# Walking Albert Pujols with the bases loaded

August 14, 2009 1 Comment

*Hello, my name is
Brian Kenney and I’m another writer from Mike’s blog 4parl.wordpress.
I’m a huge Cardinals fan, as you might notice from my first post-which
is about a week and a half old by the way. It took a while for me to
get publishing privileges on my account . In about a week I’m going to
go to The University of Missouri-Columbia for my first year of college
where I’m going to study mechanical engineering (so my posts might be
few and far between). Some of my hobbies include hockey, golf, and
poker. *

Albert Pujols is the undisputed best hitter in the game. His batting

numbers this year are Bonds-esque, and he is receiving what is now

known as the Bonds treatment. He currently has 36 intentional walks,

which is a whopping 20 more than 2nd place Adrian Gonzalez. As most of

you I’m sure know, intentional walks are almost always an incorrect

play. There is one situation in particular, however, where an

intentional walk is plain ridiculous: when the bases are loaded.

However, many talking heads are debating whether it is a smart idea to

intentionally walk Albert Pujols when the bases are loaded. The basis

of their arguments comes from the fact that Pujols has been insane with

the bases loaded this year. 7/9 with 5 home runs. The sample is so

ridiculously small that almost no useful information could be obtained

from it. Anyway, just how bad of a decision would it be to walk Pujols

with the bases loaded? Let’s break it down.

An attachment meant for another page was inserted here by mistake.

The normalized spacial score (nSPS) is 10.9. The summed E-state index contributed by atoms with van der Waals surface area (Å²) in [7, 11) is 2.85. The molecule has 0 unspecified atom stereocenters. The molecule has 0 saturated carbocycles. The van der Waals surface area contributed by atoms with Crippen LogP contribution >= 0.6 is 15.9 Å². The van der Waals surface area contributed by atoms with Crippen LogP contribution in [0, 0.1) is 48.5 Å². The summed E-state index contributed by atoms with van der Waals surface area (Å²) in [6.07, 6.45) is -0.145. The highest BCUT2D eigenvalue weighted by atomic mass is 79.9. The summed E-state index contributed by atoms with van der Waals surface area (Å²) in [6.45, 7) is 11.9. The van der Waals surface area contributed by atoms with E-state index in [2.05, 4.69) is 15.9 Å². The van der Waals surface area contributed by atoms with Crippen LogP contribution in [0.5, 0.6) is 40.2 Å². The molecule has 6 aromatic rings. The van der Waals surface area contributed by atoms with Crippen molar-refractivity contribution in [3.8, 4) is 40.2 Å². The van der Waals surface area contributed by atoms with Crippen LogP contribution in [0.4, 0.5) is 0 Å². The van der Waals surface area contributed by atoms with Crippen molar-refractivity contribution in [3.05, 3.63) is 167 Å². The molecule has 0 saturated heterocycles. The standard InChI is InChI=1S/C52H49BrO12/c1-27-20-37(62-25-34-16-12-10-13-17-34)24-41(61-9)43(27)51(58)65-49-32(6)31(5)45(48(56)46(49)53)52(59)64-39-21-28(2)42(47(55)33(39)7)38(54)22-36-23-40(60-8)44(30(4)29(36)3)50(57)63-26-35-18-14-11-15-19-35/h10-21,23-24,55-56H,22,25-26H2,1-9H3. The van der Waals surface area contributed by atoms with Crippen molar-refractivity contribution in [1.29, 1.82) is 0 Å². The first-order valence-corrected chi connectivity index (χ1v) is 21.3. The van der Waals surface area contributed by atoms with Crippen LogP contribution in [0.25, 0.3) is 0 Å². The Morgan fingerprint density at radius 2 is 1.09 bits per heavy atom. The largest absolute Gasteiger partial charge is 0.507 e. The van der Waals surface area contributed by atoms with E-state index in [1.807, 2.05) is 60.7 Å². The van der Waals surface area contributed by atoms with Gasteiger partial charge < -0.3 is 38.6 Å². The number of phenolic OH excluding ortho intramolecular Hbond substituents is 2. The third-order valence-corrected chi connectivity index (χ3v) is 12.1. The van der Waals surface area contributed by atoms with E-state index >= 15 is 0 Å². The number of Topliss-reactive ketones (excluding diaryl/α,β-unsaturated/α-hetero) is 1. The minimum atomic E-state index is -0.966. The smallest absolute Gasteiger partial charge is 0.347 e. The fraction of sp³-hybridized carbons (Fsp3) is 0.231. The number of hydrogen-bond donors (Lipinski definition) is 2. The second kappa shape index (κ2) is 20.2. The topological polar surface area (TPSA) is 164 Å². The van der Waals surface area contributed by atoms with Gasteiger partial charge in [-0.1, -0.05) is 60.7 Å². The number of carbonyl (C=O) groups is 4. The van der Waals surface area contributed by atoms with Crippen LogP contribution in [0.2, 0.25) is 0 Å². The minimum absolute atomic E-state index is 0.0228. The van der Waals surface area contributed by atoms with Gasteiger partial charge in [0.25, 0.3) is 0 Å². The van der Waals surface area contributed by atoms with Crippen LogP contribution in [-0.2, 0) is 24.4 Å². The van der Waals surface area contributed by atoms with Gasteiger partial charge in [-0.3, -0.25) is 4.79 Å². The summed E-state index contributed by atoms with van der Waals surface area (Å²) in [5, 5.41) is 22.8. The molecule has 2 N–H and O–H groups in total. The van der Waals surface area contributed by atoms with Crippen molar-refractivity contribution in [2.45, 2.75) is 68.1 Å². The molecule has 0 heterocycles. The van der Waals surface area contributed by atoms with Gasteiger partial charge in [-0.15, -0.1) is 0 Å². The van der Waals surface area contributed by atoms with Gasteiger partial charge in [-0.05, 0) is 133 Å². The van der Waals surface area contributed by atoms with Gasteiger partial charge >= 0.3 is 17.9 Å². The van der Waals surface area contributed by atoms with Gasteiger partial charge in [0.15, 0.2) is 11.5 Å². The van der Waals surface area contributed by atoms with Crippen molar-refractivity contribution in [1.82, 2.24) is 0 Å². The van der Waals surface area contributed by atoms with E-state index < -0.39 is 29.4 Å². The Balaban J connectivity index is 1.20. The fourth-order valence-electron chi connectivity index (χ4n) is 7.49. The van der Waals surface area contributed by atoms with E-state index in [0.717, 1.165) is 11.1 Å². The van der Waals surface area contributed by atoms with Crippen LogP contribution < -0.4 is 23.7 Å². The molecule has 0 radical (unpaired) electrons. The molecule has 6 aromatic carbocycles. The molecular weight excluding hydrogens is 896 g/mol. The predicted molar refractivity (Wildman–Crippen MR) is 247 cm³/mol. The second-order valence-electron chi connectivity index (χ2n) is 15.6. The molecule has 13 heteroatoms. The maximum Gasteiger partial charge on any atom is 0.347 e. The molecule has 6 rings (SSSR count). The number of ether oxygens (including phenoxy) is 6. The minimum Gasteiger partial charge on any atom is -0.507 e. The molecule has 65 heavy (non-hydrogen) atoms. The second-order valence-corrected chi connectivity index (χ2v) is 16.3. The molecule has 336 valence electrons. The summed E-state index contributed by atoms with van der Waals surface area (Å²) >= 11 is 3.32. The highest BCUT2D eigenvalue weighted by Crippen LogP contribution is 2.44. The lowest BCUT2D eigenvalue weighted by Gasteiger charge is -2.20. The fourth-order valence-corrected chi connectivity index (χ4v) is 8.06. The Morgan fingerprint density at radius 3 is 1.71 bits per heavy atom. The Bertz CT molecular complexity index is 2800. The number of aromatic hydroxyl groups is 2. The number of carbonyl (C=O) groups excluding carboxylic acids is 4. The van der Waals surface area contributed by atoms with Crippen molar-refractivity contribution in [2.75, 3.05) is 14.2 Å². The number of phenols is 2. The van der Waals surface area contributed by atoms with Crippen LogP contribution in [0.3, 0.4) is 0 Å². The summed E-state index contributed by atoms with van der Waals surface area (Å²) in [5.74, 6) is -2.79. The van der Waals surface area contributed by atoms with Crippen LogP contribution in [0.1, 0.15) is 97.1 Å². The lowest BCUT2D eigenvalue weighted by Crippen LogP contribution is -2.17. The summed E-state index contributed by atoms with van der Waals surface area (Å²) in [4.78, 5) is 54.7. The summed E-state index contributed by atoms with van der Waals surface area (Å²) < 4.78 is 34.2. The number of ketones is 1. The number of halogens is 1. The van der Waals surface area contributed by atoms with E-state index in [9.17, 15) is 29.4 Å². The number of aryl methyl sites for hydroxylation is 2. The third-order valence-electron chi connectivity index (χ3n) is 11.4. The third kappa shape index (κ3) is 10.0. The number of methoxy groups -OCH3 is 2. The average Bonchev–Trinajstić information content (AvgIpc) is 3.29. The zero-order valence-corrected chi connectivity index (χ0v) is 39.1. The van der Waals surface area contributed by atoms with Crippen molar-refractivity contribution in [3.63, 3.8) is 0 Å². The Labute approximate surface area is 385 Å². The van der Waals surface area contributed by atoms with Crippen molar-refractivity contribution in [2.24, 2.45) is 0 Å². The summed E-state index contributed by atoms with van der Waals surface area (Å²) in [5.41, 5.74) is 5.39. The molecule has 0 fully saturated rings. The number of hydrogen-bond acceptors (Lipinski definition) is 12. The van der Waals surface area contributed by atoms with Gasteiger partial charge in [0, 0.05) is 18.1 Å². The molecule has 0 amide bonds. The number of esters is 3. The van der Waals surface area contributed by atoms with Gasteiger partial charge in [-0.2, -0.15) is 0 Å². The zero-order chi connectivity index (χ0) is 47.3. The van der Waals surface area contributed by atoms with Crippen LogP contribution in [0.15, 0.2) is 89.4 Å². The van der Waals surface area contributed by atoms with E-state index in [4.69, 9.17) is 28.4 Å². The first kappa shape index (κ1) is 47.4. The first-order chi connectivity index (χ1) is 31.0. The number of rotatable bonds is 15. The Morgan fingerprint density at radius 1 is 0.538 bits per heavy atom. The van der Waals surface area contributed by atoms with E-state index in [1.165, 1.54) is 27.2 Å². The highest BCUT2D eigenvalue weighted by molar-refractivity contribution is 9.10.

For the year, Pujols’ at-bats results in the following x % of the time (discounting IBB):

Out-60%

1b-13.5%

2b-5.8%

3b-.2%

HR-8.4%

BB-10.7%

SF-1.2%

The mere fact that a Pujols’ AB with the bases loaded will result in an

out (and 0 runs) 60 percent of the time should tell you that walking

him intentionally is borderline insane. Let’s break down the numbers to

see just how insane it is, though.

(.60)(0)+(1)(.107)+[1(.135*.25)+(2(.135*.75)]+[2(.058*.5)+(3(.058*.5)+(.002)(3)+(4)(.084)+(.0117)(1)=

0+ .107+ .2025+ .683+ .058+ 087+ .006+ .336+.0117=.84785 runs.

*I assumed a single would result in 2 runs 75% of the time and 1 run

25% of the time. I also assumed a double would score 2 runs 50% of the

time and 3 runs 50% of the time.

So, an intentional walk will result in 1 run 100% of the time. Pitching

to Pujols will result in .84785 runs on average. The choice is clear,

especially when you consider the caliber of players hitting behind

Pujols. Matt Holliday and Ryan Ludwick are no slouches, and their

positive run expectancies make this decision even easier.

For more complete analysis you need to calculate the probabilities of the Cards scoring various numbers of runs. Your analysis only shows that if the opposing team wanted to minimize the expected number of runs it gives up, they must pitch to Pujols. But it is not clear that this is the best decision in a two run game with two outs in the bottom of the ninth with a speedster on second. Nobody is credibly saying Pujols should be walked every time he’s up with the bases loaded. The interesting research question is: In what bases loaded situation should Pujols be walked, if ever?